BUDAPEST, Hungary (AP) — The Momentum Movement, a new group in Hungary whose push for a referendum made Budapest withdraw its bid to host the 2024 Olympic Games, said Sunday it has become a political party.
Over 140 party members voted unanimously at a general meeting on Saturday in favor of the decision and party officials will launch the legal registration process next week.
Led by 28-year-old Andras Fekete-Gyor, the party said it rejects the left-right political divide and seeks to replace ideologies with "value-based politics." Though based in Budapest, Momentum plans to have candidates in all districts across the country in the 2018 parliamentary elections.
"There is no solidarity on the right and no positive on the left," the party said in a statement. "It is clear from our (referendum) initiative that voters need something new."
In February, the group, helped by some of the smaller opposition parties, succeeded in gathering over 266,000 signatures calling for a city-wide plebiscite on the Olympic bid. Prime Minister Viktor Orban's government, along with Budapest's mayor and the Hungarian Olympic Committee, decided to withdraw the candidacy, citing a loss of national consensus on the issue.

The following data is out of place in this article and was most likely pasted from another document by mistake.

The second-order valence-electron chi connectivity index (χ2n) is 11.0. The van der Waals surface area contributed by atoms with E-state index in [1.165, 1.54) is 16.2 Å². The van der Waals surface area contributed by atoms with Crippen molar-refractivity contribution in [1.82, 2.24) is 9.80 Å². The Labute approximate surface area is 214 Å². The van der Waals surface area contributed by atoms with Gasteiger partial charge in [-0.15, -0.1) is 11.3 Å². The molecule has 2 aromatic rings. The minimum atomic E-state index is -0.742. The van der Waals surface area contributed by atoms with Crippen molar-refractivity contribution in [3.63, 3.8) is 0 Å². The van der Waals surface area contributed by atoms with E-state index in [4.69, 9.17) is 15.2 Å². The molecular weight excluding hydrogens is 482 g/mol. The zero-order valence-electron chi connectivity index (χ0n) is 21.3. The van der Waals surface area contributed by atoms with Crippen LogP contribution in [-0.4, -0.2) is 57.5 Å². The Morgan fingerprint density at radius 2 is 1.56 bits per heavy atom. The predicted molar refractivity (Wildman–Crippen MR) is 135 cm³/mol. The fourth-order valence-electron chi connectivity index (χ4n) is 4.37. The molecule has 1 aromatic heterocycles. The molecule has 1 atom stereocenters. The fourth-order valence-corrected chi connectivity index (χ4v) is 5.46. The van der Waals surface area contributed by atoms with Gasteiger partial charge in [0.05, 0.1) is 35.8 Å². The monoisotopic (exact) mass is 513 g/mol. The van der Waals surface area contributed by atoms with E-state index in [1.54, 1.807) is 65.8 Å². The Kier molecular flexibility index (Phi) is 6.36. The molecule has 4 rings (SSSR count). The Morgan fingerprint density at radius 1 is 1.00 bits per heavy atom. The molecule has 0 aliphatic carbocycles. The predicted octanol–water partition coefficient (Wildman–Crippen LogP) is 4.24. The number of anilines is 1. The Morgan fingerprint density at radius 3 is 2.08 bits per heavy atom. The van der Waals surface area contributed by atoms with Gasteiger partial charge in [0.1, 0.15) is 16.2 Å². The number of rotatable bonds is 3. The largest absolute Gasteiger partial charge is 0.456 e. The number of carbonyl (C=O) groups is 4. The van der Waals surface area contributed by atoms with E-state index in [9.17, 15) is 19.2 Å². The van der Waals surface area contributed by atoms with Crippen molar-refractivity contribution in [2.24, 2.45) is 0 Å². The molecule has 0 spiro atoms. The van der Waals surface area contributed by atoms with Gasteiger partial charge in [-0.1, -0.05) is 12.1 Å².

While several anti-Orban groups have tried entering politics in the past few years with little success, analysts said some of Momentum Movement's qualities could make a difference.
"They aren't trying to pretend that they aren't politicians. They haven't disguised themselves," said Tamas Boros of the Policy Solutions research firm. "This is a strong start in terms of credibility."
Also working to their advantage was the success of the referendum signature drive, even if the referendum itself won't be held because of the decision to withdraw the Olympic bid.
"Momentum is a results-based initiative and Hungarians value that they have achieved something with the referendum instead of just holding press conferences," Boros said.
While it is unlikely to cause any large divides among supporters of Orban's Fidesz party, Momentum could trigger a generational shift in Hungarian politics.
"They can draw in new voters, which would change the proportions within the political camps," Boros added.